tiou!" screamed the woman, as she
snatched her baby, and rushed outof the
Cm-:svil!e Sentinel: II. Clay
Evans, it is said, can got his party's
nomination ior congress auri if he
will accept. It is po.v ib'e that Mr.
Evans will be his party's candidate
for governor.
St c ckholder;:-' Me e t ing.
The regular annual meeting of il stiUl
holders of the Peoples National Haul, wil
be held in the olliee .f the Bank
Tuesday, January 12, 1392.
For the election of a Hoard of Directors
for the ensuing year, and any other bnsine. a
that inav conic before tiieni.
FRANK CO BY I LLP., Cashier.
Pee. 10, lrV.U.
Stockholders' Meeting.
The regular anuria! meeting of the Mocli-
hohicrx of the National liank nf MeMinn
ville will tie held in the olliee of th Hank,
Tuesday, Jan. 12th, 1332,
For the purpose of electing a Hoard of Ii
reelors for the fiiMiinij year, nnd any other
biismes-i that iiinv eoioe before them.
ji:ssk WALUNC.
Dec. 12th, 1801. Cashier.
I have o.ie stallion and three jacks for
sale at low ligures. l'cdit;ree.s furnished on
1. 11. CJtJFFlTJl,
Dear Uraneh, Tenii.
Olliee of Deputy U. S. Revenue Collector,
4th Div. Mh Dist. Tenn.
MeMinnville, Tenn., Dec. 18, 1SSU.
IN purMianoe of Internal Pa-venue Law,
See. No. IMijO 11. IS. lie it known that on
the 8th of October, 191, Deputy Collector
Frank P. Smith, seized and took into pos
session on behalf of the United States, for
violation of the Internal Itevnue Law, sec
tions 3253, 3257 and 32;"9, the following de
scribed property, found on the premises of
V. X. Kell, in Kith Civil district of Warren
County, Tenn., near Morrison, to-wit: One
Copper Still. 70 callon capacity; four pack
Ages of Apple llrandy containing about one.
hundred and twanty-live gallons; 3010 gal
lons Apple Pomace, and tanks containing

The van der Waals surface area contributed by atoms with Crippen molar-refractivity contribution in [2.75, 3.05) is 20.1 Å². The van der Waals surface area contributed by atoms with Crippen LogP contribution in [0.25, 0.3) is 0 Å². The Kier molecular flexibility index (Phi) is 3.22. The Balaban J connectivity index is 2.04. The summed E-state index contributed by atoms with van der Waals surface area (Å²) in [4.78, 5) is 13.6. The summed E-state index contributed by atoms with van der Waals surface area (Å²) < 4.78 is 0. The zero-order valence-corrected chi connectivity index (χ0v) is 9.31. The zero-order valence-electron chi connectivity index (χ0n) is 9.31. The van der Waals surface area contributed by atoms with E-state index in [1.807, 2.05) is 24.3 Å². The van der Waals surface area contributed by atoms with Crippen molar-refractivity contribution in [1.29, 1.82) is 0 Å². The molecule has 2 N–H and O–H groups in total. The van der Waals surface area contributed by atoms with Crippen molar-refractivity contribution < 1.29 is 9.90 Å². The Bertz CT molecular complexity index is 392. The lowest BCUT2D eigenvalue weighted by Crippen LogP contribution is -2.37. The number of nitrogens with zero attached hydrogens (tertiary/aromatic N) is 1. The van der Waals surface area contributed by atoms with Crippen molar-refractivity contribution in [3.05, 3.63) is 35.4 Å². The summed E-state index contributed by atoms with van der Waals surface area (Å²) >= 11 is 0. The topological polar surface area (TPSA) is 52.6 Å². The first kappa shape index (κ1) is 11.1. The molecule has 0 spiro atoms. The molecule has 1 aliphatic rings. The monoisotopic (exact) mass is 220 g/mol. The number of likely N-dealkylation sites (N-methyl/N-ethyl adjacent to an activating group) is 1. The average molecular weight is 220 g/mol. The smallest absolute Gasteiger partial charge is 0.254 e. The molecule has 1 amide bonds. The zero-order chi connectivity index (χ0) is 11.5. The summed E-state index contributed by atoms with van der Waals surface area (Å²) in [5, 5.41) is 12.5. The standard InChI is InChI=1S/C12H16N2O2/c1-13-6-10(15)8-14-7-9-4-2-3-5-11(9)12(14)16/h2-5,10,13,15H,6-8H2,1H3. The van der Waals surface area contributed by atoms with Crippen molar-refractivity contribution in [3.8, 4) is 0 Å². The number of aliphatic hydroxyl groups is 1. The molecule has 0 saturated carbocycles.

same: 17o bushels of apples.
The owner or owners of this property are
hereby notified to come up and assert " their
claim thereto within 20 days of the first
publication of this notice.
Deputy Collector.
Lure, Double-Distilled Full 1'roo
Made of Apples of 1888 and 1800,
It was all made by Lawson Hill, for Med
ical Purposes, from good ripe apples. It is
in barrels, averaging 45 pallous each; and
home in kegs, holding 10 lo 11 gnllons each.
The barrels and kej'snre well made, of well
sensoned, all heart timber. Each barrel in
well bouud with eight good iron hoops, and
each keg is well bound with 6 good iron
hoops. Tax paid stamps are attached to
barrels and kegs, and everything done up
according to law, so they ran be shipped t
any part of the United" States. My price
for a ihart time will be
91.50 VIM ii AIXOX, CASH,
in lots of one or more barrels or kegs, (no
charge for barrels,) but one dollar charged
for each keg, delivered at my home or in the
depot at MeMinnville. The barrels and
kegs are all new and clean, Jiever having
had anything in them except the pure Fine
Ilrandy with which they are now filled.
I never maVe nor sell any spirits onlf
pure, full proof, double distilled, Apple
Brandy, of good ripe apples, and always, si
now, keep the Ilrandy in my own cellars at
my home till sold and shipped direct to the
purchaser, and payment must be made to
me for Iirnndy before or when it is deliver
ed or shipped. But when proper reference
and guarantee are givn, I ship by Express
C. O. 1). to the partv ordering; or'when it it
requested to ship by common freight, I
have bill of lading attached to my draft.
Brandy to be delivered when the draft ii
piiid. Wheie responsible parties, with prop
er reference guaranty, prefer to examine
the proof, etc., of the Brandy nt my home or
in the depot at MeMinnville, before shipped
on the ears, I will attend myself or by my
agent and afford thetn every proper facility
for doing so. But after it is shipped on the
cars in good order they must look to tilt
railrov.ls for any damage that may occur.
II. L. W. HILL, (Lawson Hill.)
! 1'. )., either MeMinnville, or
Irving Collese, Tenn.
.Inly rjoth, 1,:1.
Oftiee of Deputy V. S. Bevcnue Collector,
ttli 1 i v . iith Dist Ten n.
MeMinnville, Tenn., Dee. ISth, U'.'.'l.
V OTICF. is hereby given that I will sell
l.i to the highest bidder for cash, on the
public square in MeMinnville, Tenn., on
Wednesday, Deo. 30th, 1891,
at 1 o'eloek p. in., the following described
property: 1 Clipper still, oap and worm;
-SOU gallons Apple Poinaee ami tanks con
taining same; about. 2-10 gallons Apple